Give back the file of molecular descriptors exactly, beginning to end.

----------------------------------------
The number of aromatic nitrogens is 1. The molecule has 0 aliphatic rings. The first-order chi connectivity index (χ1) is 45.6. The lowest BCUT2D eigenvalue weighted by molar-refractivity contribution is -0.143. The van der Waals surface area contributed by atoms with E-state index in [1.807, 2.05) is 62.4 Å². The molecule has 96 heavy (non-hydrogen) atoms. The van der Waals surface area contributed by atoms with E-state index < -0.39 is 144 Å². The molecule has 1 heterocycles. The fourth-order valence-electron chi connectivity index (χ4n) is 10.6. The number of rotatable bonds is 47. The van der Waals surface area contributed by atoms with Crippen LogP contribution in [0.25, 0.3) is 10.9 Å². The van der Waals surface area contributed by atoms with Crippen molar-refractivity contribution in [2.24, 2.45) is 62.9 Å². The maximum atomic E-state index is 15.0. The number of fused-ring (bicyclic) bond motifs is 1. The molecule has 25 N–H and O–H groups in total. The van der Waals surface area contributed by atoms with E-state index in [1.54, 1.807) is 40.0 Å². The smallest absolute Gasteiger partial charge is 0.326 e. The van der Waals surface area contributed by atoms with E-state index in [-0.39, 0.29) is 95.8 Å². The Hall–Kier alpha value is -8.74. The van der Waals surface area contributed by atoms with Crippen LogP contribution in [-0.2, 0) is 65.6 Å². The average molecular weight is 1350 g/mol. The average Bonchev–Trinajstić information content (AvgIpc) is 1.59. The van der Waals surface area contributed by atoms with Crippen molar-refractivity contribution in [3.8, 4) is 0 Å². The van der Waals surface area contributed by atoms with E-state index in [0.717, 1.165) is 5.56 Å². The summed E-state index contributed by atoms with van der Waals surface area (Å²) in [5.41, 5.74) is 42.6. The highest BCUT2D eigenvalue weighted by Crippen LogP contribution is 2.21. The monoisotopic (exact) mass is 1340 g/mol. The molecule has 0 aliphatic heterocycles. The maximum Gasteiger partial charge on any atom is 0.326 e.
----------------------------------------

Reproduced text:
The number of aromatic nitrogens is 1. The molecule has 0 aliphatic rings. The first-order chi connectivity index (χ1) is 45.6. The lowest BCUT2D eigenvalue weighted by molar-refractivity contribution is -0.143. The van der Waals surface area contributed by atoms with E-state index in [1.807, 2.05) is 62.4 Å². The molecule has 96 heavy (non-hydrogen) atoms. The van der Waals surface area contributed by atoms with E-state index < -0.39 is 144 Å². The molecule has 1 heterocycles. The fourth-order valence-electron chi connectivity index (χ4n) is 10.6. The number of rotatable bonds is 47. The van der Waals surface area contributed by atoms with Crippen LogP contribution in [0.25, 0.3) is 10.9 Å². The van der Waals surface area contributed by atoms with Crippen molar-refractivity contribution in [2.24, 2.45) is 62.9 Å². The maximum atomic E-state index is 15.0. The number of fused-ring (bicyclic) bond motifs is 1. The molecule has 25 N–H and O–H groups in total. The van der Waals surface area contributed by atoms with E-state index in [1.54, 1.807) is 40.0 Å². The smallest absolute Gasteiger partial charge is 0.326 e. The van der Waals surface area contributed by atoms with E-state index in [-0.39, 0.29) is 95.8 Å². The Hall–Kier alpha value is -8.74. The van der Waals surface area contributed by atoms with Crippen LogP contribution in [-0.2, 0) is 65.6 Å². The average molecular weight is 1350 g/mol. The average Bonchev–Trinajstić information content (AvgIpc) is 1.59. The van der Waals surface area contributed by atoms with Crippen molar-refractivity contribution in [3.8, 4) is 0 Å². The van der Waals surface area contributed by atoms with E-state index in [0.717, 1.165) is 5.56 Å². The summed E-state index contributed by atoms with van der Waals surface area (Å²) in [5.41, 5.74) is 42.6. The highest BCUT2D eigenvalue weighted by Crippen LogP contribution is 2.21. The monoisotopic (exact) mass is 1340 g/mol. The molecule has 0 aliphatic heterocycles. The maximum Gasteiger partial charge on any atom is 0.326 e.